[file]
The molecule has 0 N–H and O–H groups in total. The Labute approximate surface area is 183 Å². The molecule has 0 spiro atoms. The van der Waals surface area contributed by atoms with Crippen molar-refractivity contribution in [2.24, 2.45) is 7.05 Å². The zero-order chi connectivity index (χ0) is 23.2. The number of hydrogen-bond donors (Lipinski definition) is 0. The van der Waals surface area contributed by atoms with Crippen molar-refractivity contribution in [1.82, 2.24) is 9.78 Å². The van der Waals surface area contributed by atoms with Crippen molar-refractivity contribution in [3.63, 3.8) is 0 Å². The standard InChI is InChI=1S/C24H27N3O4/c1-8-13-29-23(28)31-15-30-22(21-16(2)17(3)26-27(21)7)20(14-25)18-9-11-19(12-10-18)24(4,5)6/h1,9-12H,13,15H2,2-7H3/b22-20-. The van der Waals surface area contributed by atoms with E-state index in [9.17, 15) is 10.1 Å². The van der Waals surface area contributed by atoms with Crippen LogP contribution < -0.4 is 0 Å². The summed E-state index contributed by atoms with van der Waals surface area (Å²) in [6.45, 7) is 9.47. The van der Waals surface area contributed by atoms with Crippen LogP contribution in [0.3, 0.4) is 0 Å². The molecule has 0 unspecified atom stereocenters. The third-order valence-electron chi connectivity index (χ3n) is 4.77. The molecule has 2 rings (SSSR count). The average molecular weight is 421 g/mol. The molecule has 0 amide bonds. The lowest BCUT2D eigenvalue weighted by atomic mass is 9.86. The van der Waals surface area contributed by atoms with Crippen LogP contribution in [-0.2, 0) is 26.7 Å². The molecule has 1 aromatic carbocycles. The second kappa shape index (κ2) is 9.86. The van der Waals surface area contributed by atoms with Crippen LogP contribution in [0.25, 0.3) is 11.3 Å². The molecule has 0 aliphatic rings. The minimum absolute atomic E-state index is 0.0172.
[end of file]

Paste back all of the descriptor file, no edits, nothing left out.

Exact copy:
The molecule has 0 N–H and O–H groups in total. The Labute approximate surface area is 183 Å². The molecule has 0 spiro atoms. The van der Waals surface area contributed by atoms with Crippen molar-refractivity contribution in [2.24, 2.45) is 7.05 Å². The zero-order chi connectivity index (χ0) is 23.2. The number of hydrogen-bond donors (Lipinski definition) is 0. The van der Waals surface area contributed by atoms with Crippen molar-refractivity contribution in [1.82, 2.24) is 9.78 Å². The van der Waals surface area contributed by atoms with Crippen molar-refractivity contribution in [3.63, 3.8) is 0 Å². The standard InChI is InChI=1S/C24H27N3O4/c1-8-13-29-23(28)31-15-30-22(21-16(2)17(3)26-27(21)7)20(14-25)18-9-11-19(12-10-18)24(4,5)6/h1,9-12H,13,15H2,2-7H3/b22-20-. The van der Waals surface area contributed by atoms with E-state index in [9.17, 15) is 10.1 Å². The van der Waals surface area contributed by atoms with Crippen LogP contribution < -0.4 is 0 Å². The summed E-state index contributed by atoms with van der Waals surface area (Å²) in [6.45, 7) is 9.47. The van der Waals surface area contributed by atoms with Crippen LogP contribution in [0.3, 0.4) is 0 Å². The molecule has 0 unspecified atom stereocenters. The third-order valence-electron chi connectivity index (χ3n) is 4.77. The molecule has 2 rings (SSSR count). The average molecular weight is 421 g/mol. The molecule has 0 amide bonds. The lowest BCUT2D eigenvalue weighted by atomic mass is 9.86. The van der Waals surface area contributed by atoms with Crippen LogP contribution in [-0.2, 0) is 26.7 Å². The molecule has 1 aromatic carbocycles. The second kappa shape index (κ2) is 9.86. The van der Waals surface area contributed by atoms with Crippen LogP contribution in [0.25, 0.3) is 11.3 Å². The molecule has 0 aliphatic rings. The minimum absolute atomic E-state index is 0.0172.